By FLEUR BRITTENSEPT. 20, 2011Inside
Was it a new dance? A mime? Or perhaps sheer madness.
That’s what Anna Cardy thought when she entered her sister’s bedroom and found her, silent and repeatedly jabbing into the air.
But Elizabeth Cardy, 22, actually was online at the British e-boutique Banana Flame, using its augmented reality, or AR, feature to see what a dress might look like on her body. “It was fun,” Ms. Cardy said. “I’d never used my Webcam like that before.”
She was able to “try on” the dress, using her computer screen as a sort of electronic mirror. By gesturing, she operated the virtual controls, adjusting the garment’s position, color and size, and then photographed herself to show friends. In the end, she bought the dress: “Seeing it on helped me decide.”
Fashion, it seems, has entered a new dimension.
The Hugo Boss store at Westfield Stratford City, the largest shopping center in Britain, which opened this month near the 2012 London Olympics site, features an 8-meter, or 26-foot, media wall that allows customers to “dress” onscreen models who respond to consumers’ movements by looking at them, moving towards them and walking alongside them. In April, Burberry celebrated its Beijing store opening with an AR catwalk show in which holographic Burberry-clad models appeared to walk among the live models.
Meanwhile, there is more to the T-shirts produced by the London fashion label Cassette Playa than meets the eye. When seen through a Webcam, an AR code on the T-shirt is activated to reveal, for example, horns growing from the wearer’s head.
“Mixing reality and fantasy adds another layer to the purchase,” explains Cassette Playa’s designer, Carri Munden. “The possibilities are endless.”
As are the opportunities within fashion retail. The definition of AR is broad: “It’s a blanket term for augmenting the real world with digital information,” explains Matthew Szymczyk, chief executive of Zugara, the Los Angeles-based software company behind Banana Flame’s AR shopping tool.Continue reading the main story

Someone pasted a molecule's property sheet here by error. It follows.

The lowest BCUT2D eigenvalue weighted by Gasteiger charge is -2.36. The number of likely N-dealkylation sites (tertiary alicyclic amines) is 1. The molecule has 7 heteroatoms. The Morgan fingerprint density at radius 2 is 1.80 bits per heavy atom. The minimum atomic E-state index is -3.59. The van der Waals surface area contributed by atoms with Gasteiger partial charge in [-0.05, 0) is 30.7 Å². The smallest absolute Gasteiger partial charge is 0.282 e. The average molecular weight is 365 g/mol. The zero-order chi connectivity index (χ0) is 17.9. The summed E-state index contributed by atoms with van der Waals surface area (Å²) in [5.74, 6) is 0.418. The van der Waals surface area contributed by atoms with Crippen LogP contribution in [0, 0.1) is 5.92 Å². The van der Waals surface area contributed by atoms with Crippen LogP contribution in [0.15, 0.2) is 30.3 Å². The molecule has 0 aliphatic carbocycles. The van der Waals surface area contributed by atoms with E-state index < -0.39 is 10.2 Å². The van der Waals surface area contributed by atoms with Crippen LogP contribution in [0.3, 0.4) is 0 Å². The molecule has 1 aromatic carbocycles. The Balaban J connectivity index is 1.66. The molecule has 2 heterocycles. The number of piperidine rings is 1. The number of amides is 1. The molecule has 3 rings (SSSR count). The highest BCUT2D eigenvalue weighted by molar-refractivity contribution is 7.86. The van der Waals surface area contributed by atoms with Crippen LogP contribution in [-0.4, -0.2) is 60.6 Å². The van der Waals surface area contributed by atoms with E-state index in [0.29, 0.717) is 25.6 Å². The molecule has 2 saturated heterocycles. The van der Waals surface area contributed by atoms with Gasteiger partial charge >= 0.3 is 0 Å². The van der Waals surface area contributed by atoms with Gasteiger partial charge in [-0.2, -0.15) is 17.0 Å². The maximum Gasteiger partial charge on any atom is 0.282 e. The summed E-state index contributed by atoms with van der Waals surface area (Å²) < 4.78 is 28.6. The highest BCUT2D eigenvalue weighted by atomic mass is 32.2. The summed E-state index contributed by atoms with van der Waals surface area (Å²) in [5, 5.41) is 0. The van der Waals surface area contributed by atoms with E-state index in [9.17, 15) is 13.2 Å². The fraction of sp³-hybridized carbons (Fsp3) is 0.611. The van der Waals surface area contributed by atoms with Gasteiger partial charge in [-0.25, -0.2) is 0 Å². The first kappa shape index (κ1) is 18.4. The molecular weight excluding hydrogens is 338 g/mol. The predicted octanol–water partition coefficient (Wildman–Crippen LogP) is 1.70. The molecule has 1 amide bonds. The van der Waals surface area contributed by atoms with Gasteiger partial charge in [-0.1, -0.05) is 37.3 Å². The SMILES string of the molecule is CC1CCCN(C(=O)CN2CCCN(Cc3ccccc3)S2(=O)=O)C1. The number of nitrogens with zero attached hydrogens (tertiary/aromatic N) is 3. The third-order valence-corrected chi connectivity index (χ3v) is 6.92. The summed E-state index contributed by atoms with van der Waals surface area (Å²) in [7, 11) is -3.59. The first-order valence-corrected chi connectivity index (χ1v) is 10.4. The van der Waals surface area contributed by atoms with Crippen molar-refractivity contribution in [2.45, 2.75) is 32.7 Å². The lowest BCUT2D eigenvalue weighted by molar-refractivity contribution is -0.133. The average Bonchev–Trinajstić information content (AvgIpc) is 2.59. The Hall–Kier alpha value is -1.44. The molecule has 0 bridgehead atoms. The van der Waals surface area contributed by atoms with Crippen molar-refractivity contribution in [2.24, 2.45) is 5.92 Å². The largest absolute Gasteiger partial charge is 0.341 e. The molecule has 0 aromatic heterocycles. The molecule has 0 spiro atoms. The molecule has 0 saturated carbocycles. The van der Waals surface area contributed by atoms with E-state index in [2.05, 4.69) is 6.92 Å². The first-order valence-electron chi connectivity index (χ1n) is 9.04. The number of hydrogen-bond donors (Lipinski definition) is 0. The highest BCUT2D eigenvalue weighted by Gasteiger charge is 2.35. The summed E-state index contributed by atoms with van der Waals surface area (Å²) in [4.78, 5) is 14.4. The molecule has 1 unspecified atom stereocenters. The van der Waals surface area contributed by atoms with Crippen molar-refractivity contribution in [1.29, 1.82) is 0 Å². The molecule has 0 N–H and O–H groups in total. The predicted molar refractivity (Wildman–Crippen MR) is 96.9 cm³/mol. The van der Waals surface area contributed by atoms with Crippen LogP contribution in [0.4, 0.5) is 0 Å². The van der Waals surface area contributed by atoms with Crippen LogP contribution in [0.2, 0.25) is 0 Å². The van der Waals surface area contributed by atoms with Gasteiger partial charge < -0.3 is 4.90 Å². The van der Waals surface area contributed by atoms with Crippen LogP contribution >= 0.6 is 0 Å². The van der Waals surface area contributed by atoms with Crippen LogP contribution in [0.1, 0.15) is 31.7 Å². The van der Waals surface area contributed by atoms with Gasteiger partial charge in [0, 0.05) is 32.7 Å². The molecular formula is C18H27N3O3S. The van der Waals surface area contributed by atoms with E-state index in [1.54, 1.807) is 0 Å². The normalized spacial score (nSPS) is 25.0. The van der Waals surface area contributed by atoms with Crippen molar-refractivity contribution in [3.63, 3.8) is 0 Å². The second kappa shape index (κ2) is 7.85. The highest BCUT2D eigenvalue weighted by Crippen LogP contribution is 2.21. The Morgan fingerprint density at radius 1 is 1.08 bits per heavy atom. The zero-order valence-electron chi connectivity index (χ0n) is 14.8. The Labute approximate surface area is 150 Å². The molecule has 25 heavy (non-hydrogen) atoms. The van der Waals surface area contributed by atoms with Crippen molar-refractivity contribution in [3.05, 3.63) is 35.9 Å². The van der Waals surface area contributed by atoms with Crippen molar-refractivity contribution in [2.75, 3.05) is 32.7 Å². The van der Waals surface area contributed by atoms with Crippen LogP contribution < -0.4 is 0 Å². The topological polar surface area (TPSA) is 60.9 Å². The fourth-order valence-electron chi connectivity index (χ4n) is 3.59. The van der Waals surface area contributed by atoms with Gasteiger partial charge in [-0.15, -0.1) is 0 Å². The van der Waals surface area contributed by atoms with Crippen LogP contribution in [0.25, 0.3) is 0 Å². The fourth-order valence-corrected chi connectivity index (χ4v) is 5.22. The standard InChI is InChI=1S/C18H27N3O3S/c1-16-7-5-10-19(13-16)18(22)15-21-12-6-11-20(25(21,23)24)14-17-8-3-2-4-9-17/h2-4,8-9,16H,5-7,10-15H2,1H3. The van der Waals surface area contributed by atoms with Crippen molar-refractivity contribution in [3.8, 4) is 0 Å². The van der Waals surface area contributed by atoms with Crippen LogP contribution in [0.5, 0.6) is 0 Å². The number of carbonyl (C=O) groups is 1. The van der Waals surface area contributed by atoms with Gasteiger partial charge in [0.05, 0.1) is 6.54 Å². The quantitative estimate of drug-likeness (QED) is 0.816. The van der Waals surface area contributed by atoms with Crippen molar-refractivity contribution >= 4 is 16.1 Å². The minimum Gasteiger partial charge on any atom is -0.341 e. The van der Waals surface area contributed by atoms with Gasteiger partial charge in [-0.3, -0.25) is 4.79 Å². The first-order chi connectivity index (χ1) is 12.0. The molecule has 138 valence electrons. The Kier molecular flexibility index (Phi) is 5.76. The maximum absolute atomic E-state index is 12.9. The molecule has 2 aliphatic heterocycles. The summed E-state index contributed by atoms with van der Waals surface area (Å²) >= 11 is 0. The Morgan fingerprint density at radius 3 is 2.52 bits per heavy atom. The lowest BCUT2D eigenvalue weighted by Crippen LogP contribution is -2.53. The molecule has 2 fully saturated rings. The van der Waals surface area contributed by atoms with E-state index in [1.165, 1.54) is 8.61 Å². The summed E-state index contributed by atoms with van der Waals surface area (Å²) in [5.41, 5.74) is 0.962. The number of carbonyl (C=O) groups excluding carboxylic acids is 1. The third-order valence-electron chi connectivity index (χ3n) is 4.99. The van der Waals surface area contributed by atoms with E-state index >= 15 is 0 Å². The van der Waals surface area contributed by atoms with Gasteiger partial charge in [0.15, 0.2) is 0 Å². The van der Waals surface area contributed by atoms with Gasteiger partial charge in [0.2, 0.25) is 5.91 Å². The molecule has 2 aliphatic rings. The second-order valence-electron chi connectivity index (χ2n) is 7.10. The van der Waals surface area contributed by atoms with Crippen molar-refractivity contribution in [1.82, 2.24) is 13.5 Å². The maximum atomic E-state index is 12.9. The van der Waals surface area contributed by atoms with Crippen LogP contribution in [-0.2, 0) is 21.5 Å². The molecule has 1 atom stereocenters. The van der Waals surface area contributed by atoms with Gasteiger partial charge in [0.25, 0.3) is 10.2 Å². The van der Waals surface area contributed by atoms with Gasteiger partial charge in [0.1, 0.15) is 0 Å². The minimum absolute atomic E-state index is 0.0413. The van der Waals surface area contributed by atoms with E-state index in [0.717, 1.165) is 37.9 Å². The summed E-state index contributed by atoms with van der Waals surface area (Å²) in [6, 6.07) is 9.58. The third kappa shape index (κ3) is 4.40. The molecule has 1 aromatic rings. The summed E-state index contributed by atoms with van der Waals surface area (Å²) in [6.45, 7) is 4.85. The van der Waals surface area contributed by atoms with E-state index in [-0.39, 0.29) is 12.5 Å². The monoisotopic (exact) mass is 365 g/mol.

AR involves a live video feed. It can be controlled by gestures; it sometimes uses facial recognition; and is often in three dimensions.
“Much of what we’re seeing now is experimental,” says Piers Fawkes, founder of the New York-based trendspotting Web site PSFK. “There’s a theatrical aspect that creates excitement.”
Last year, for example, Adidas introduced the Originals AR Game Pack, sneakers featuring an AR code on the tongue. When held up to a Webcam, owners were taken to interactive games online.
Fashion magazines like Dazed & Confused, Tatler, InStyle and GQ have included AR codes in their print issues. When codes are shown to a Webcam, “the pages come alive on your screen, as a fashion film is superimposed on the magazine image,” says Rod Stanley, editor of Dazed & Confused, describing an AR feature in his magazine.
For Dazed & Confused, the idea was a success: “Thousands viewed the films, plus it was discussed a lot. It reaffirmed our reputation as innovators,” Mr. Stanley says.Continue reading the main story Continue reading the main story
Compared with other industries, fashion has made considerable advances in AR use. “It’s a natural fit,” says Mr. Szymczyk. “When people view fashion, they tend to imagine themselves wearing the products. AR helps solve that problem.”